Friday, November 9, 2007

Frogs in a Pond

Did you ever have an outstanding meal in which one dish gone awry almost (I say, almost) spoils the whole experience? That happened to me earlier this year at, of all places, the Four Seasons Hotel in Miami.

It was a very special occasion, namely the wedding of two of my oldest friends. Actually, it was the night before the wedding, with just the groom and intimes (a "Last Supper" of sorts). First of all, I should have noticed the ominous sign of starting with a wine, Chateau des Tourrettes, named after a cursing disease.

I hasten to add that the wine was excellent, as was a parade of interesting dishes that came to the table.
There was seafood-mango salad,

and goat cheese in a bird's nest,

and truffled risotto,

and blackened duck,

and lamb with whipped potatoes,

and yellowtail snapper with tropical fruit relish.

But the dish I almost didn't recover from was called "Frogs in a Pond." I felt I had to order it because it was so original and so different from anything I'd ever seen: frog meat and marinated seaweed in a broth -- a playful reflection of the dish's name. It's the Four Seasons, right? I'm sure it will be superb! Well, I was very surprised that when the dish arrived, it tasted exactly like a frog.

In a pond.

The frog meat was fishy and the seaweed was stringy like genuine pond scum. The basil seeds were supposed to represent little frog eggs waiting to hatch into tadpoles. Not only is the very thought of this unappetizing, but the seeds were slimy. And the broth tasted precisely like pond water. The miniature lily pads were actually not bad, but I wondered if they were genuine lily pads from a puddle out back. It was all a bit too literal.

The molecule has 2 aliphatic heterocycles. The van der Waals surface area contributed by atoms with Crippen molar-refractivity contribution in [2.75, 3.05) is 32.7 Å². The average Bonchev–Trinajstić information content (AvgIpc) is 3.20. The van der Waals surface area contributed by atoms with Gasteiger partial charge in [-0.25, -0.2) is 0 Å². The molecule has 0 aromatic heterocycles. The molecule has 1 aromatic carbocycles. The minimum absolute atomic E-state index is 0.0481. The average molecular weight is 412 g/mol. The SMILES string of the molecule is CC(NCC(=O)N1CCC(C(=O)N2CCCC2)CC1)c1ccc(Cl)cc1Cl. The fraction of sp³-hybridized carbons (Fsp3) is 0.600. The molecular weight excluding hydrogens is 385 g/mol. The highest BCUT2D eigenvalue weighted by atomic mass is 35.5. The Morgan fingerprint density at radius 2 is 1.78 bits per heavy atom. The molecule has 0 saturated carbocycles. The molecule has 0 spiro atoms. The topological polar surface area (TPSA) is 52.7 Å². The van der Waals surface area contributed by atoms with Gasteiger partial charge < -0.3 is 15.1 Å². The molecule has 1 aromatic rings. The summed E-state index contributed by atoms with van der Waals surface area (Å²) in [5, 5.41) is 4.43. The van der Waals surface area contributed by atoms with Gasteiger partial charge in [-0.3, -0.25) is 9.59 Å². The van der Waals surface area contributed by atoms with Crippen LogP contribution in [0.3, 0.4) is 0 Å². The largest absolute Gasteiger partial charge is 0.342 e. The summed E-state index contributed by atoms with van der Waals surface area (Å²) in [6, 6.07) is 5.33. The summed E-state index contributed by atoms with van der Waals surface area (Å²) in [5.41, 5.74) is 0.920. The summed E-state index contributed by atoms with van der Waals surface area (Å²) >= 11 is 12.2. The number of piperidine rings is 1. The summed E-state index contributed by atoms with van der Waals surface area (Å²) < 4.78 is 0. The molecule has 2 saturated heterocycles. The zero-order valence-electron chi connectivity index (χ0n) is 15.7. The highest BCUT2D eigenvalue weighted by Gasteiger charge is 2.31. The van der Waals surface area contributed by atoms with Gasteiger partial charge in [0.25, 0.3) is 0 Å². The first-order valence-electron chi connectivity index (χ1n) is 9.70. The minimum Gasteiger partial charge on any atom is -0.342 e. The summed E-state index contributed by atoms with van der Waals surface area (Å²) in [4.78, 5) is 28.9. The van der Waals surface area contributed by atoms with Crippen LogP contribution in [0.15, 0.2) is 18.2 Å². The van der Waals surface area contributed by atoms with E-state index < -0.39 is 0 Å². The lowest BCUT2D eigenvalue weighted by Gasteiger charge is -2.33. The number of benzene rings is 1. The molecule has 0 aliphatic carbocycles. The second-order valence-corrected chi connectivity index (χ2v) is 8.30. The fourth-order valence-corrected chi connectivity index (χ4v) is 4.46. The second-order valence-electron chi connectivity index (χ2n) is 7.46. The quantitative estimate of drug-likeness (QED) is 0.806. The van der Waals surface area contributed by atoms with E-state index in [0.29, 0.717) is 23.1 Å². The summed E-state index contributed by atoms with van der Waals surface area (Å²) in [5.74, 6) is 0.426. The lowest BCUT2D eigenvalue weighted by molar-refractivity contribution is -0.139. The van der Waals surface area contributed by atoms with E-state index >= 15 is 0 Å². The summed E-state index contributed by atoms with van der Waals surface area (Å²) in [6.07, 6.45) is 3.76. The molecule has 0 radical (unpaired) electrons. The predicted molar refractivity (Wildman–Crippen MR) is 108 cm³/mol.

Fortunately, my entrée made up for it. It was called "Fisherman's Catch" and had a little of everything. Snapper. Crab. Lobster. It even had popcorn shrimp topped with actual popcorn. Brilliant touch. Trouble is, it kept reminding me of that merry song about cannibalism from the musical Sweeney Todd, called "A Little Priest," in which they sing of eating "shepherd's pie peppered with actual shepherd on top." But if I didn't let a spawning frog ruin my appetite, a little cannibalism certainly wasn't going to stand in my way.

The Original Pepper

The pepper that sits on your table next to your salt shaker was not the first to be loved by the Western world. As I discovered on various trips to Indonesia, there is another type of pepper that was the first to bear the name. In Sanskrit it is called pippali, and its fame was widespread before those little peppercorns we now know managed to steal all the thunder as well as the name.